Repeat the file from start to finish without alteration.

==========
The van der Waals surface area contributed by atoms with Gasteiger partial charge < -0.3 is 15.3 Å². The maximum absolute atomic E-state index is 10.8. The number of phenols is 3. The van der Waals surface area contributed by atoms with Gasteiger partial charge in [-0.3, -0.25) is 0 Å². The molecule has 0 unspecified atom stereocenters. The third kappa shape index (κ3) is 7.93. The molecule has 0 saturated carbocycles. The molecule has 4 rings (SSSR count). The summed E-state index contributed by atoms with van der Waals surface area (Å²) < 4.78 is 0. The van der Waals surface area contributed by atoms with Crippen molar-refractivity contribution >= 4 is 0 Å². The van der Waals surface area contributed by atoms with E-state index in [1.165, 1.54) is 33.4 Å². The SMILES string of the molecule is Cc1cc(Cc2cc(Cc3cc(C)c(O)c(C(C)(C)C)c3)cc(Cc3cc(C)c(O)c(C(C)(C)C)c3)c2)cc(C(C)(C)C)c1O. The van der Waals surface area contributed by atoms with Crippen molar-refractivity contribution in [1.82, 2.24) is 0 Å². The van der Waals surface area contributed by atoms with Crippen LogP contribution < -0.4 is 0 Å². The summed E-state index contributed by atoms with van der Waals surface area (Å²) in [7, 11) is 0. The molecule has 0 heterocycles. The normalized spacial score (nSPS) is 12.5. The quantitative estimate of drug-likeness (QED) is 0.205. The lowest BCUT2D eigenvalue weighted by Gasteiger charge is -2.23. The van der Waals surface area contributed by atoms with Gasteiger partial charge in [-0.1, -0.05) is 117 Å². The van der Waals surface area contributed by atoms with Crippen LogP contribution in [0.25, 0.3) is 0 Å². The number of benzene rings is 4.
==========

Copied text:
The van der Waals surface area contributed by atoms with Gasteiger partial charge < -0.3 is 15.3 Å². The maximum absolute atomic E-state index is 10.8. The number of phenols is 3. The van der Waals surface area contributed by atoms with Gasteiger partial charge in [-0.3, -0.25) is 0 Å². The molecule has 0 unspecified atom stereocenters. The third kappa shape index (κ3) is 7.93. The molecule has 0 saturated carbocycles. The molecule has 4 rings (SSSR count). The summed E-state index contributed by atoms with van der Waals surface area (Å²) < 4.78 is 0. The van der Waals surface area contributed by atoms with Crippen molar-refractivity contribution >= 4 is 0 Å². The van der Waals surface area contributed by atoms with E-state index in [1.165, 1.54) is 33.4 Å². The SMILES string of the molecule is Cc1cc(Cc2cc(Cc3cc(C)c(O)c(C(C)(C)C)c3)cc(Cc3cc(C)c(O)c(C(C)(C)C)c3)c2)cc(C(C)(C)C)c1O. The van der Waals surface area contributed by atoms with Crippen molar-refractivity contribution in [1.82, 2.24) is 0 Å². The van der Waals surface area contributed by atoms with Crippen LogP contribution < -0.4 is 0 Å². The summed E-state index contributed by atoms with van der Waals surface area (Å²) in [7, 11) is 0. The molecule has 0 heterocycles. The normalized spacial score (nSPS) is 12.5. The quantitative estimate of drug-likeness (QED) is 0.205. The lowest BCUT2D eigenvalue weighted by Gasteiger charge is -2.23. The van der Waals surface area contributed by atoms with Gasteiger partial charge in [-0.1, -0.05) is 117 Å². The van der Waals surface area contributed by atoms with Crippen LogP contribution in [0.25, 0.3) is 0 Å². The number of benzene rings is 4.